I'm just returning from two days with members of the Global Council network of the World Economic Forum held annually in the UAE, this year in Abu Dhabi. I was a guest of the WEF and participate as a member of the WEF Global Council on Geopolitical Risk.
Despite having quality, sobering discussions with a number of interesting people about the fragile state of global geoeconomic and geostrategic affairs, including former UK Prime Minister Gordon Brown, former NM Governor Bill Richardson, Kissinger Associates China expert Joshua Cooper Ramo, Eurasia Group president Ian Bremmer, Saudi media mover Jamal Khashoggi, IMF US alternative director Douglas Rediker, and others -- the general mood there seemed to be uncomfortably positive.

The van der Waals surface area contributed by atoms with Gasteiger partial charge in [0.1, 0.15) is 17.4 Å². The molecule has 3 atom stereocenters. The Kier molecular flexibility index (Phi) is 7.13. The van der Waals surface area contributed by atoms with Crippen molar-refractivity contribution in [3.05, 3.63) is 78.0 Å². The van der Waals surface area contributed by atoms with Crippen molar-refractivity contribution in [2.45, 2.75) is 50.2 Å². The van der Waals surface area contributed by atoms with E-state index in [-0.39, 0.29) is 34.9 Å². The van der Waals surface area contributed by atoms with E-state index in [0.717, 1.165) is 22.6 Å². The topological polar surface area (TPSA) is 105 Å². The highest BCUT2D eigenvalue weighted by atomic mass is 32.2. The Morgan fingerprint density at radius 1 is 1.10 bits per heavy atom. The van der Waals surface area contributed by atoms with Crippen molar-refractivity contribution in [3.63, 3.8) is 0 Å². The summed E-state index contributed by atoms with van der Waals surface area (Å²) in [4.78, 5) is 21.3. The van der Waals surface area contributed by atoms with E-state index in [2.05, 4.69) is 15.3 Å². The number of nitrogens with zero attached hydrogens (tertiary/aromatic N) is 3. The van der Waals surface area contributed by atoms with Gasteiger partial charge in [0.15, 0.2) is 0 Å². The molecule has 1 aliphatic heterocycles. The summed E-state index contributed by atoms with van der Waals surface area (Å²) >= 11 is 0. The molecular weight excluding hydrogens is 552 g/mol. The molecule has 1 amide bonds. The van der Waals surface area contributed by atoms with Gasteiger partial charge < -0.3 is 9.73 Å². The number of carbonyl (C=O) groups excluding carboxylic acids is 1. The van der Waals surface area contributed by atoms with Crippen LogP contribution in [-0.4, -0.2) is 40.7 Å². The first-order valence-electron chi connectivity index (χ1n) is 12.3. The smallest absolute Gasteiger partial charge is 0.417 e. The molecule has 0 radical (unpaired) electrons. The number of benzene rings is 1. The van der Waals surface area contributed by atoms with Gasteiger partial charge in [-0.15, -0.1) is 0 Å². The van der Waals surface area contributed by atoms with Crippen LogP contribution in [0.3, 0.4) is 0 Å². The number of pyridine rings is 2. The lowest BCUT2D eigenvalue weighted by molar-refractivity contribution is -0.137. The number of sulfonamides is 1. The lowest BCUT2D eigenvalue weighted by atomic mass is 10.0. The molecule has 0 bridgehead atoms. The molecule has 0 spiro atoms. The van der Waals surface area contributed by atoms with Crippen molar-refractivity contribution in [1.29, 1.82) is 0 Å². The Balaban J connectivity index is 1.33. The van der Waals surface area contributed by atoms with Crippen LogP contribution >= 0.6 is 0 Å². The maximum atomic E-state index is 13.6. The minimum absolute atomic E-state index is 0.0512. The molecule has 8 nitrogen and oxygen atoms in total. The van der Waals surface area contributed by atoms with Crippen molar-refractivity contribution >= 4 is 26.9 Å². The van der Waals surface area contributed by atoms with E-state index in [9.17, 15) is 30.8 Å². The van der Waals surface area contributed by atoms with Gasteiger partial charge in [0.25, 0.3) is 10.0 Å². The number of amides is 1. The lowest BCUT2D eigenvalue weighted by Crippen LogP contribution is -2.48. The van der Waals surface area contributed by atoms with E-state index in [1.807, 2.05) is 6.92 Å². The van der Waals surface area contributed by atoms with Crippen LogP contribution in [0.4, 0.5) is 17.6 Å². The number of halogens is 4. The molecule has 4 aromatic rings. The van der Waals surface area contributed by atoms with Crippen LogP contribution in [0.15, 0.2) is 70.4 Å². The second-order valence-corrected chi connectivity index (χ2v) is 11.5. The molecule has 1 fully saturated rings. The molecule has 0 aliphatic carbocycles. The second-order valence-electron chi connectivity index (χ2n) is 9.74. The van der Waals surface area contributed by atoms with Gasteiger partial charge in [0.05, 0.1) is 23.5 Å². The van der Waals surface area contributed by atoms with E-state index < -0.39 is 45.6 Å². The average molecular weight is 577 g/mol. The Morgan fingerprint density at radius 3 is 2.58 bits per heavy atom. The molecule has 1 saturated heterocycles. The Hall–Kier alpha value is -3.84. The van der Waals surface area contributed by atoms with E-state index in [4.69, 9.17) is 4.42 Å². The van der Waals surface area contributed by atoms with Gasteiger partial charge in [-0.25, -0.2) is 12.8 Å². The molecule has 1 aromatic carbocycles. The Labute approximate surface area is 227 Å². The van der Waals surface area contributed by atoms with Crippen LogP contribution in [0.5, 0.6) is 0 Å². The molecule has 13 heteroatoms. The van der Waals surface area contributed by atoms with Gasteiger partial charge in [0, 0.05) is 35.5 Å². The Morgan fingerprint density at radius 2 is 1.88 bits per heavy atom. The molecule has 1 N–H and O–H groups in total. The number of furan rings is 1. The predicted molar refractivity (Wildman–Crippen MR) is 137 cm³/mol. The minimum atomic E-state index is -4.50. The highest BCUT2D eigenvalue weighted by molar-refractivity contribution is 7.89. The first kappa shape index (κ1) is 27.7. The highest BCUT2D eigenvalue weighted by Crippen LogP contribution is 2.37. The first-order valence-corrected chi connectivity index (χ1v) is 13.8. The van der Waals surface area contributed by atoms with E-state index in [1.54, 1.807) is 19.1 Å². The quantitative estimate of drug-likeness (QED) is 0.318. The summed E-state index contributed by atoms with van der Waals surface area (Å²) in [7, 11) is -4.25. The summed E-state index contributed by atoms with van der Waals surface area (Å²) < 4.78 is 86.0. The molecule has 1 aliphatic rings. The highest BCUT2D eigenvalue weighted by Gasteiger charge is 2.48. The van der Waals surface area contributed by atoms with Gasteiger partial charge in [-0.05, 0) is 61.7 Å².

Not sure why this was. Perhaps some folks who attend the Global Councils meeting are so deep into their various NGO terrains trying to alleviate poverty, curtail pandemics and disease, deal with water shortage problems, enhance human rights and the like that the fragility of the developed economies doesn't really rank as a big concern. Maybe World Economic Forums and the network of business leaders and economists just naturally tilt to more positive takes on the globalization track and downplay the downsides.